That darn duck . . . er, goose!
A writer never knows when a character will pop onto the page and steal the scene.
One such character was Grayson Cayle in Keeping Secrets. One minute the world was Grayson free – the next he was there and an alternative love interest for Mary McKechnie.
Amon Cayle was not happy.
“Grayson,” John hailed. “’Tis nice to see thee has met our newest guest.”
“Yes, I have,” the deep voice drawled. “And I must say, she is lovelier than I remembered.”
Amon froze. Across the room Mary flushed red as a rose as his brawny deerskin clad frontiersman of a brother leaned over her hand and kissed it gently.
The man straightened his towering build upwards but did not relinquish her hand. Mary didn’t want to embarrass him by pulling it away, nor did she really want to let go. His hand felt warm and nice, and his attention was flattering. A neatly trimmed beard, offset by the unrestrained shoulder length black hair, provided the right combination of tame and wild to make him more than interesting.
Grayson is even the hero in an unfinished novel in my computer which hopefully, God willing, I will someday get to writing.
Another character to jump from the page was Blossom the Cow, also in Keeping Secrets. She had a personality all her own, especially with her determination to eat the sweet clover in Amon Cayle’s bog. Her death spirals the McKechnie family into turmoil, and Mary is forced to make choices she would not have otherwise.
However, none of my characters, thus far, have taken over stories in quite the same way with quite the same fanfare as Penelope the goose in Keeping Secrets.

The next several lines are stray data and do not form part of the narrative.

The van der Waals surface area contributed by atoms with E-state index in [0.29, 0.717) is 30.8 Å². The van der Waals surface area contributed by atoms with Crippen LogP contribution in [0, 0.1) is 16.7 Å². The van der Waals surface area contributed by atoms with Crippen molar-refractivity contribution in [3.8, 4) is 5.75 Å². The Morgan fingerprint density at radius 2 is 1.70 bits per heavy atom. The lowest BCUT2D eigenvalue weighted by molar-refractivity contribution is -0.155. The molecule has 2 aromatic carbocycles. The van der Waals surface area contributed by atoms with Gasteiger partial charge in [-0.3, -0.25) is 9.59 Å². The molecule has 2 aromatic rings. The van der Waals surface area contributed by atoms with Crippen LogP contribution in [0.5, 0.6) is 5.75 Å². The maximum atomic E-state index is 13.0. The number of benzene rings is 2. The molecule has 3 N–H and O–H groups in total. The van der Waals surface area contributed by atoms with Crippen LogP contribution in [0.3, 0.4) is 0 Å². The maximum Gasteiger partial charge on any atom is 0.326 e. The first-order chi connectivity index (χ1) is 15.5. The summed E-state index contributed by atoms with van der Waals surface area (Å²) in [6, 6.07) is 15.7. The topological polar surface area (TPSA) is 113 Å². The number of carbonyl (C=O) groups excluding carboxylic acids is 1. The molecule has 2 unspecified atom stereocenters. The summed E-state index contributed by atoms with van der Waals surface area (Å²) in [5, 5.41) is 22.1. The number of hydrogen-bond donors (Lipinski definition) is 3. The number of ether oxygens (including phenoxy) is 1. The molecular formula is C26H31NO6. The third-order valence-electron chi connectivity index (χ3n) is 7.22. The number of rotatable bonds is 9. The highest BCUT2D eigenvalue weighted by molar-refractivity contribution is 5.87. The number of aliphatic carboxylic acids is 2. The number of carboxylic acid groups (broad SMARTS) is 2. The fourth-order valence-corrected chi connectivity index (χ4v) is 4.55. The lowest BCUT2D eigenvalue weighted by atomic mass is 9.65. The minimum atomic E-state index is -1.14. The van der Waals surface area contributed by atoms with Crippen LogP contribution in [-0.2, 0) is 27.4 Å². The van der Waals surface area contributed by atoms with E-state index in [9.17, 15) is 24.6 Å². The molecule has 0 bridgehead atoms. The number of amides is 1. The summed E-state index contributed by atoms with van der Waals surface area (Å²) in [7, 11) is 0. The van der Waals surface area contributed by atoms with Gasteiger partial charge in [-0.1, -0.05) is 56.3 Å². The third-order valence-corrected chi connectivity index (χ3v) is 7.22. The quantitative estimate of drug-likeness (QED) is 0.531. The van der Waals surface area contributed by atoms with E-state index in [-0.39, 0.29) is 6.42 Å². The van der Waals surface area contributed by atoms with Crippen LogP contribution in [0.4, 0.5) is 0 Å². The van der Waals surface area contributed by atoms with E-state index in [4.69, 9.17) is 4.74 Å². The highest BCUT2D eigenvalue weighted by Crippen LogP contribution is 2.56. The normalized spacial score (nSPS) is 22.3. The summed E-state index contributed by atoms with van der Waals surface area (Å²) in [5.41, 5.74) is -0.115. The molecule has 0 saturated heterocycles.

Mary turned to see her mother, Huldah Langdon, step off the front porch and head towards her, Penelope close at her heels. The Pilgrim goose was more dog than bird, waddling and squawking at Amon and the children. Mary would have laughed at the fowl’s brave antics if she hadn’t been so upset over Amon’s visit.
Penelope was patterned after a Pilgrim goose, or perhaps one of its forerunners. Pilgrim geese usually weigh between 13 and 14 pounds. They are quiet, calm birds and quite personable. The idea for Penelope to be sort of a watchdog was taken from a story I read of a man who had such a goose in colonial times.
I had one reader tell me she wished that goose would go away because it drove her crazy. She swears she would have seen to its demise if it were hers.
Others have told me how much they love Penelope – and the girl does provide some comic relief.
More than one reader cried in Breaking Promises when Penelope died in the wake of her mistresses’ death.
I admit to crying over and over while writing the scene.
And Penelope is still insisting on the spotlight. She has her own picture on my Pinterest Board for Keeping Secrets, and almost every day I get another notification or two that she has been pinned to another board. The only other picture that gets this much attention on my Pinterest boards is the gate to Boonesborough on my David Crews, Ancestors & Descendants board, a picture I took myself over thirty years ago.
Apparently, people cannot get enough of that duck . . . er, goose!